The Story: Eric Klinenberg, professor of sociology at NYU, questions the traditional assumption that living alone inevitably results in loneliness and hinders human flourishing. According to Klinenberg’s interpretation of recent data, the opposite is true. Independence from having to accommodate another roommate or spouse is now desired.
The Background: The thought of living alone long term, traditionally, has rarely been appealing. But anxieties over loneliness, according to Klinenberg, are dated. Rather, Klinenberg says, “Living alone comports with modern values.” The fear of loneliness isn’t supported by the spirit of the age. Living alone “promotes freedom, personal control and self-realization—all prized aspects of contemporary life.”
In dynamic markets and flourishing cities, the “nuclear family” is no longer the defining mark of our society. Instead, single living encourages a more active social life, absent from family obligations, and “gives us the capacity . . . to engage with others when and how we want to and on our terms.” Five million adults, ages 18-35, live alone—that’s 10 times more than 1950; most widows and widowers are slower to remarry; and the elderly are less attracted to the option of living with their children.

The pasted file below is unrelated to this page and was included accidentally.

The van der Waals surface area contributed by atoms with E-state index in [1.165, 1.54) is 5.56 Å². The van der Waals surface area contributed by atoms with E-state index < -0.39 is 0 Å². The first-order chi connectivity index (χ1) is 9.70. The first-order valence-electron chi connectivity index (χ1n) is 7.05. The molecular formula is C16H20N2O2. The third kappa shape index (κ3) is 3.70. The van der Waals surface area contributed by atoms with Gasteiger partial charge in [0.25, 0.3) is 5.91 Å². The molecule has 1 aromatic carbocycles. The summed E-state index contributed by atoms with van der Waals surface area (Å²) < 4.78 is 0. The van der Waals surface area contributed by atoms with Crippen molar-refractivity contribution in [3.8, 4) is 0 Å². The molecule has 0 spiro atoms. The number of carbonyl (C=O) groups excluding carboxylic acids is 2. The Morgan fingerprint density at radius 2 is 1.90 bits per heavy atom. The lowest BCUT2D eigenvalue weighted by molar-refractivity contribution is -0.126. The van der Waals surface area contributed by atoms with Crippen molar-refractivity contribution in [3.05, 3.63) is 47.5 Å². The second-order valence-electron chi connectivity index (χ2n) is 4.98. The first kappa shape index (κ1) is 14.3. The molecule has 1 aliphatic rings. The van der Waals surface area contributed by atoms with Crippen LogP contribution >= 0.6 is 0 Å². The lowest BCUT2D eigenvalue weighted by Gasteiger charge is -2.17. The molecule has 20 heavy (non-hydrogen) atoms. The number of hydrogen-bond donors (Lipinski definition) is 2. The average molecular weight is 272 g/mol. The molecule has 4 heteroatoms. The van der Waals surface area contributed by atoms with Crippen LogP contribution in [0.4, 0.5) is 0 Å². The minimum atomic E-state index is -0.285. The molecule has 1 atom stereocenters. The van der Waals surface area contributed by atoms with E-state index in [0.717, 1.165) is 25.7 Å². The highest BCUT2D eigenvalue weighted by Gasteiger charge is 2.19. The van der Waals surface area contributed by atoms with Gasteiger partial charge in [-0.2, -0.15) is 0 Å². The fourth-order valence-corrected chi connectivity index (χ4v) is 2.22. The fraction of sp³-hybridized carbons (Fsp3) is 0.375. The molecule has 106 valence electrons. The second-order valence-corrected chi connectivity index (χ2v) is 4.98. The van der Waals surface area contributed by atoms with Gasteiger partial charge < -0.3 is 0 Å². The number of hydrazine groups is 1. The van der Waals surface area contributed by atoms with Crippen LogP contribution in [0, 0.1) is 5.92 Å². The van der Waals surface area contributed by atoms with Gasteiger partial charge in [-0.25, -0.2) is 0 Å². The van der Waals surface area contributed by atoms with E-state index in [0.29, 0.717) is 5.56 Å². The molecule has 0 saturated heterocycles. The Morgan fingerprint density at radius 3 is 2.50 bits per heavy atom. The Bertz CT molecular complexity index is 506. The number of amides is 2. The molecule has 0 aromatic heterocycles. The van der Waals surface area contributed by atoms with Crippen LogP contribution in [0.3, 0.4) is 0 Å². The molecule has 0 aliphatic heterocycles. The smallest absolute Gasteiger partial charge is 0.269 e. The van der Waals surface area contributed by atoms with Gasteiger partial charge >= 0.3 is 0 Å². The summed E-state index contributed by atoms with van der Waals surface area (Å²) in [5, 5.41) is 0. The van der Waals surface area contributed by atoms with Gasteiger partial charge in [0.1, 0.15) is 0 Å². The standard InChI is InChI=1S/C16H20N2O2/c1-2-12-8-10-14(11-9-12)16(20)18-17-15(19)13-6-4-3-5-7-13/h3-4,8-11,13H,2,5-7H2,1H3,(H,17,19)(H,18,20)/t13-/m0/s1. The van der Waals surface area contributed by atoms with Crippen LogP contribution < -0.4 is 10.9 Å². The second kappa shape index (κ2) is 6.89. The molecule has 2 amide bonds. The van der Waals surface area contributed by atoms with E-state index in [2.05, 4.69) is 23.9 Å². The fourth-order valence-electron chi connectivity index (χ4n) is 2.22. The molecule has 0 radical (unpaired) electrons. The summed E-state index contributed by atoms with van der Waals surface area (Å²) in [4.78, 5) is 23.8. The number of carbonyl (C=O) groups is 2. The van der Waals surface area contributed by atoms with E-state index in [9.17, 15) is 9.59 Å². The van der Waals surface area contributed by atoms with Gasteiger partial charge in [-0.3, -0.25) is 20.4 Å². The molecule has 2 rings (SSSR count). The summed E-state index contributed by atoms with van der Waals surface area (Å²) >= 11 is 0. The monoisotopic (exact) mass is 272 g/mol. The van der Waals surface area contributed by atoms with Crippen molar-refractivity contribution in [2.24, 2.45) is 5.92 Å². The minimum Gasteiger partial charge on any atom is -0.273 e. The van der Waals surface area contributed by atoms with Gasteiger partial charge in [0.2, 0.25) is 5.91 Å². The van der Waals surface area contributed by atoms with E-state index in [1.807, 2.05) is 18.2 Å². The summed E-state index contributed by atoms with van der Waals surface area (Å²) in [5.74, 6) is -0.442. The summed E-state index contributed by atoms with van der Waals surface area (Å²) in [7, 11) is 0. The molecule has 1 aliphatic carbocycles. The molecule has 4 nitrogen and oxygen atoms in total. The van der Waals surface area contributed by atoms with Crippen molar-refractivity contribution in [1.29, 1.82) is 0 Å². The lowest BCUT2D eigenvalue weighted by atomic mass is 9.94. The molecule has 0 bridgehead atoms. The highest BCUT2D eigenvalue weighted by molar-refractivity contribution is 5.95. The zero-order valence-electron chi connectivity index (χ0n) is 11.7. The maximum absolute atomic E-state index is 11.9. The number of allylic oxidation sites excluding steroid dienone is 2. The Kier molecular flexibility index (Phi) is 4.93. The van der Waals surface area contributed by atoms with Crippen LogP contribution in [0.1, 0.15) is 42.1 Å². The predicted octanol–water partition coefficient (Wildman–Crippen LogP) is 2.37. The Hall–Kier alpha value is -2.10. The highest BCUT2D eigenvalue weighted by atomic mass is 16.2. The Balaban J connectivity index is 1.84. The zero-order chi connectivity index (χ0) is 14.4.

Why It Matters: Nowhere in the Bible does it say that singleness is wrong. In fact, the lives of the apostle Paul and Jesus make singleness a legitimate way of life. However, from a biblical worldview, it would be impossible to argue that single living is the ideal for a flourishing society. Rather, from Genesis 1, a flourishing society begins with a fruitful and multiplying family. The only thing that God saw and did not describe as good was Adam being alone. It was, actually, “not good” (Genesis 2:18).
Apart from Klinenberg’s data that people want this level of independence, it’s hard to imagine that this autonomy, which allows for people “to engage with other when and how we want to and on our terms,” would be good for any society. This hardly encourages acts of kindness and hospitality, something one would assume a “flourishing” society needs. Even more, for those of us who believe the Bible and want to see the gospel influence culture, this lone-ranger mentality would mean death. As the author of Hebrews tells us, “Exhort one another every day, as long as it is called ‘today,’ that none of you may be hardened by the deceitfulness of sin.” Why? “For we have come to share in Christ” (Heb. 3:14-15).